I want to profile this paper because it presents an excellent series of ideas for reform, both short and medium term, that are both achievable and could have noticeable impact and benefit. Many of the reforms proposed in this paper could enhance the efficiency and output of this key UN human rights pillar. Although there is no perfect template for framing reform submissions or proposals, I found the method adopted in this paper a source of inspiration for taking a practical and usable approach to advancing structural and institutional reforms in human rights advocacy work.

Opportunities to knock, but on which human rights advocacy door?

At first sight, the UN human rights system might not appear to be all that accessible to local, rural or remote humanitarian fieldwork advocates or human rights defenders to advance their ideas for systemic changes that could benefit vulnerable groups they represent. Approaching the UN system for the first time could well be daunting for someone without access to training, experience, guidance or support. After all, we all can relate to our own desire to knock on the right advocacy door the first time to pursue the best outcome.

In spite of this need however, there may well be a scarcity of specific training, similar to a law degree course, in the vital area of international human rights advocacy work. ISHR’s Human Rights Defenders Advocacy Programme is one great example which I’m now helping prepare for 20 human rights defenders to commence next month, however it increasingly seems to me that many key aspects of human rights advocacy skills are developed primarily through time and experience. Some of these experiences could include consistent engagement and volunteering with an NGO or a local community based group, seeking out the widest variety of project-based experience, getting involved in campaigns and initiatives across the widest spectrum of affected individuals and groups whose human rights are under threat. Actively pursuing this, the door of potential learning about the tools and practise of human rights advocacy comes ajar.

Open letters addressed to states and UN human rights mechanisms, producing discussion papers with ideas for reform and development, writing opinion pieces, offering media statements and comment, using social media, drafting written statements, preparing discussion or talking points, hosting information events, briefings and information events, seeking out opportunities for bilateral informal discussions, assisting the delivery of training sessions – are just a snapshot of the wide range of human rights advocacy projects I’ve contributed to recently.

More importantly, my internship at ISHR has provided me with a rich and diverse range of insights about the practice of planning and carrying out strategic human rights advocacy work, including:

  • Planning and collaboration. Open and free-flowing internal debate about the best approach to advocate for change that will deliver the maximum impact for the concerned or affected group.
  • Time, timing and timeliness. Consideration of the best moment to activate advocacy efforts aligning with various UN institutional timelines is crucial, together with working ahead of known external deadlines.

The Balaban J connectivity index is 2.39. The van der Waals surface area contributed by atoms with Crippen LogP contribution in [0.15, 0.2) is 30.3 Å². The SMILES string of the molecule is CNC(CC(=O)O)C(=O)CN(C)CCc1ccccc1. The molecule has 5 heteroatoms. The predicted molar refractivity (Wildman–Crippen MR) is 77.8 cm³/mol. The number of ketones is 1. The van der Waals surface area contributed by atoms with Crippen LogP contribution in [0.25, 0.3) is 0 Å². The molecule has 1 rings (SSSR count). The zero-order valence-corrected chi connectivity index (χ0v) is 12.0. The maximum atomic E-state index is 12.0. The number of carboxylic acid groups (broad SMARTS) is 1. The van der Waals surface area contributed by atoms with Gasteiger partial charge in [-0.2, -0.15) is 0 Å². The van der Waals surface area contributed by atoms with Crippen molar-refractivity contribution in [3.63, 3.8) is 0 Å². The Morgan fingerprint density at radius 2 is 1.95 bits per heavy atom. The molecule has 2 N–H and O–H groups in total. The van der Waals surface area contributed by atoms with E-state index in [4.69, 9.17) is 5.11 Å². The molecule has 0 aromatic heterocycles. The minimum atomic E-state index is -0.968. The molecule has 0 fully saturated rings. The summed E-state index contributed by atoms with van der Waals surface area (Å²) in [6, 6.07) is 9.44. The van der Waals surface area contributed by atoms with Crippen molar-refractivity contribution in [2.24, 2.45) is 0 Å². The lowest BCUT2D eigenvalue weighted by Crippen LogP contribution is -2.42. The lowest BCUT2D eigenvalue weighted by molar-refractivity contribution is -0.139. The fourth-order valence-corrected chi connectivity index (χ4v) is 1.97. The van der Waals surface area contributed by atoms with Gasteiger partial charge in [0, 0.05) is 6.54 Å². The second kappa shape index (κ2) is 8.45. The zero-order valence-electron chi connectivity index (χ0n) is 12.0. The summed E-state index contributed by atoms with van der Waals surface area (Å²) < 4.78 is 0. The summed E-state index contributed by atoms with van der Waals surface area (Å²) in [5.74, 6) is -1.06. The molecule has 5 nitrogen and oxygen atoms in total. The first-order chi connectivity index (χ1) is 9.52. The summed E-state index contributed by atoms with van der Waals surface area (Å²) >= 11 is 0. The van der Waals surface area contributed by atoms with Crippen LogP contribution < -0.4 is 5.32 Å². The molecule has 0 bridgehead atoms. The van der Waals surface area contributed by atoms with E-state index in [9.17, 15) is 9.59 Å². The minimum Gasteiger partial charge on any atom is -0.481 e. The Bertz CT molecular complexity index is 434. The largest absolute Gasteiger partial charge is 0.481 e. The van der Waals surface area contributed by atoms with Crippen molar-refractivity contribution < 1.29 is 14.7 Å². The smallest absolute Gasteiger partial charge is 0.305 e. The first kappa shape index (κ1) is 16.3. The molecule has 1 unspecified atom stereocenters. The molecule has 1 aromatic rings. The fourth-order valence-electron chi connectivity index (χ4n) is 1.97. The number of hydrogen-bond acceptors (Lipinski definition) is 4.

• Clarity and precision. The written or spoken message conveyed must have a logical narrative, be correctly legally founded, and propose a workable roadmap towards the desired outcome.
  • Adaptation and reflexes. Human rights advocacy is a dynamic and fluid working environment, things change fast, necessitating an ability to adapt your strategy to the given needs of the moment.
  • Follow-up and reflection. Fostering great working relationships with stakeholders, especially after a push for change is made, is key, as is making the space for reflection on what occurred, why, and how a strategy can be improved.

 

I visited the wonderful European Court of Human Rights and European Parliament in Strasbourg, France

Human rights advocacy viewed with newfound optics

Kate Gilmore is the current UN Deputy High Commissioner for Human Rights. She recently pointed out in an NGO briefing session I attended that as human rights advocates we can collectively achieve an awful lot without a lot of resources. Her point is unfortunately correct. Unfortunate – in that states funding commitment to making human rights progress is sadly not often reflected with the needs on the ground, but also correct – in that we all need to take an optimistic view that acting as human rights advocates, and defenders, we can all make significant inroads into challenging bad practices and laying out a pathway for improvement. Please take a look at the just released ISHR 2016 Annual Report and see what this great organisation can do with few staff, time and resources, but by fully leveraging the sum of its collective knowledge, skills and abilities in a deliberate, progressive and strategic way.

In trying to answer my own question, this blog has probably rather illustrated that doing human rights advocacy is no simple thing, but that by investing and learning about new methods and approaches, it is one valuable way to contribute to advancing both international and national human rights law and policy. Perhaps, this is actually the key lesson that I will take away from my most recent month at ISHR, it certainly has been a very productive time recently indeed.

Wishing everyone all the very best back home.